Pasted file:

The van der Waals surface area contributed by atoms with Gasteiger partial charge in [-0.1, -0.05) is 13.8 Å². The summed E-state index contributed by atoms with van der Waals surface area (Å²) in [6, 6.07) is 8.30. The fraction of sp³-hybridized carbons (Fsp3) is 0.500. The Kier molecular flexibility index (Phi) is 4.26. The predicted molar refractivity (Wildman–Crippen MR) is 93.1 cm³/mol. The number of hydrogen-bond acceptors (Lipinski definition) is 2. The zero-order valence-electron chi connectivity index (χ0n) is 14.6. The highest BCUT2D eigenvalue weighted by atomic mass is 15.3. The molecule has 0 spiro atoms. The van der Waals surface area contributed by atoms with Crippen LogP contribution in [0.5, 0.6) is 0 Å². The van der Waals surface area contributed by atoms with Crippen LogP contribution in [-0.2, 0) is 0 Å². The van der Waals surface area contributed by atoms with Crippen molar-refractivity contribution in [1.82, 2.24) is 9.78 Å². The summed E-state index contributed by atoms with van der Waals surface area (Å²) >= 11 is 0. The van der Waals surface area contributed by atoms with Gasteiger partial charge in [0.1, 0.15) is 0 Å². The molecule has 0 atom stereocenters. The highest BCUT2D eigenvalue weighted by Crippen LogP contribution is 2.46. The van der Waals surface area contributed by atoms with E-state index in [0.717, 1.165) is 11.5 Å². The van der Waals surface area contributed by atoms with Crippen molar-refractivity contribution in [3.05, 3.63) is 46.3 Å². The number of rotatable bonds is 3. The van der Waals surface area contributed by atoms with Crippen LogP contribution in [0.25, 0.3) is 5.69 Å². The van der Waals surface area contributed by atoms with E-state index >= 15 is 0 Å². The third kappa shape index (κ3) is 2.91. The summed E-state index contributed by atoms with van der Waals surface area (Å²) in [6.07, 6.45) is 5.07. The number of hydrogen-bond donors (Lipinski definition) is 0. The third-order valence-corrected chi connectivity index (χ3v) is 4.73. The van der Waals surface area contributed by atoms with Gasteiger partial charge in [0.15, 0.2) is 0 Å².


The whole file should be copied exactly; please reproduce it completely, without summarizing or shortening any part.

The van der Waals surface area contributed by atoms with Gasteiger partial charge in [-0.1, -0.05) is 13.8 Å². The summed E-state index contributed by atoms with van der Waals surface area (Å²) in [6, 6.07) is 8.30. The fraction of sp³-hybridized carbons (Fsp3) is 0.500. The Kier molecular flexibility index (Phi) is 4.26. The predicted molar refractivity (Wildman–Crippen MR) is 93.1 cm³/mol. The number of hydrogen-bond acceptors (Lipinski definition) is 2. The zero-order valence-electron chi connectivity index (χ0n) is 14.6. The highest BCUT2D eigenvalue weighted by atomic mass is 15.3. The molecule has 0 spiro atoms. The van der Waals surface area contributed by atoms with Crippen LogP contribution in [0.5, 0.6) is 0 Å². The van der Waals surface area contributed by atoms with Crippen LogP contribution in [-0.2, 0) is 0 Å². The van der Waals surface area contributed by atoms with Crippen molar-refractivity contribution in [1.82, 2.24) is 9.78 Å². The summed E-state index contributed by atoms with van der Waals surface area (Å²) >= 11 is 0. The van der Waals surface area contributed by atoms with Gasteiger partial charge in [0.1, 0.15) is 0 Å². The molecule has 0 atom stereocenters. The highest BCUT2D eigenvalue weighted by Crippen LogP contribution is 2.46. The van der Waals surface area contributed by atoms with E-state index in [0.717, 1.165) is 11.5 Å². The van der Waals surface area contributed by atoms with Crippen molar-refractivity contribution in [3.05, 3.63) is 46.3 Å². The number of rotatable bonds is 3. The van der Waals surface area contributed by atoms with Crippen LogP contribution in [0.25, 0.3) is 5.69 Å². The van der Waals surface area contributed by atoms with E-state index >= 15 is 0 Å². The third kappa shape index (κ3) is 2.91. The summed E-state index contributed by atoms with van der Waals surface area (Å²) in [6.07, 6.45) is 5.07. The number of hydrogen-bond donors (Lipinski definition) is 0. The third-order valence-corrected chi connectivity index (χ3v) is 4.73. The van der Waals surface area contributed by atoms with Gasteiger partial charge in [0.15, 0.2) is 0 Å².